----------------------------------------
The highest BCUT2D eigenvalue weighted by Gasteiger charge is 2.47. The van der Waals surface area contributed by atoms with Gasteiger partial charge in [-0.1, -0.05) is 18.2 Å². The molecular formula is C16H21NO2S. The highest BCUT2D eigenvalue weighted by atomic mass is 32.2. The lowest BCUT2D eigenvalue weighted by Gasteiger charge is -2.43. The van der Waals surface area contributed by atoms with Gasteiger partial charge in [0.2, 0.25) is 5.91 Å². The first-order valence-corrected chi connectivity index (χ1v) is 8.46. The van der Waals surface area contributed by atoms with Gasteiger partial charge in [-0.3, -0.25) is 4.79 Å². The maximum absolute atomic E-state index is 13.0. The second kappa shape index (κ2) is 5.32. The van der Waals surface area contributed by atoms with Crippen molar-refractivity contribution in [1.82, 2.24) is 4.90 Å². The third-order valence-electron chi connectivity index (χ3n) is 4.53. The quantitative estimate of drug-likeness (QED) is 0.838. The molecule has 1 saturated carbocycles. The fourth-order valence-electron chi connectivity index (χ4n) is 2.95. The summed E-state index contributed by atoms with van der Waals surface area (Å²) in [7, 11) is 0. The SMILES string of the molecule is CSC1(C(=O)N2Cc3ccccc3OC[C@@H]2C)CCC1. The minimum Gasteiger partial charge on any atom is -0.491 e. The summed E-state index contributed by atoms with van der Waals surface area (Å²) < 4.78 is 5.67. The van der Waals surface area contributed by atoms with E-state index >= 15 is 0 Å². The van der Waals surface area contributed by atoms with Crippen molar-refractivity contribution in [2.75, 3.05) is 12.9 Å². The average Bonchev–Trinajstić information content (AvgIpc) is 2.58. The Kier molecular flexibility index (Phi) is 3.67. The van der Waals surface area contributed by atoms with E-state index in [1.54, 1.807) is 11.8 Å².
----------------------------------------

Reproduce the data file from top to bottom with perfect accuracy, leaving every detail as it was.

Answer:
The highest BCUT2D eigenvalue weighted by Gasteiger charge is 2.47. The van der Waals surface area contributed by atoms with Gasteiger partial charge in [-0.1, -0.05) is 18.2 Å². The molecular formula is C16H21NO2S. The highest BCUT2D eigenvalue weighted by atomic mass is 32.2. The lowest BCUT2D eigenvalue weighted by Gasteiger charge is -2.43. The van der Waals surface area contributed by atoms with Gasteiger partial charge in [0.2, 0.25) is 5.91 Å². The first-order valence-corrected chi connectivity index (χ1v) is 8.46. The van der Waals surface area contributed by atoms with Gasteiger partial charge in [-0.3, -0.25) is 4.79 Å². The maximum absolute atomic E-state index is 13.0. The second kappa shape index (κ2) is 5.32. The van der Waals surface area contributed by atoms with Crippen molar-refractivity contribution in [1.82, 2.24) is 4.90 Å². The third-order valence-electron chi connectivity index (χ3n) is 4.53. The quantitative estimate of drug-likeness (QED) is 0.838. The molecule has 1 saturated carbocycles. The fourth-order valence-electron chi connectivity index (χ4n) is 2.95. The summed E-state index contributed by atoms with van der Waals surface area (Å²) in [7, 11) is 0. The SMILES string of the molecule is CSC1(C(=O)N2Cc3ccccc3OC[C@@H]2C)CCC1. The minimum Gasteiger partial charge on any atom is -0.491 e. The summed E-state index contributed by atoms with van der Waals surface area (Å²) < 4.78 is 5.67. The van der Waals surface area contributed by atoms with E-state index >= 15 is 0 Å². The van der Waals surface area contributed by atoms with Crippen molar-refractivity contribution in [2.75, 3.05) is 12.9 Å². The average Bonchev–Trinajstić information content (AvgIpc) is 2.58. The Kier molecular flexibility index (Phi) is 3.67. The van der Waals surface area contributed by atoms with E-state index in [1.54, 1.807) is 11.8 Å².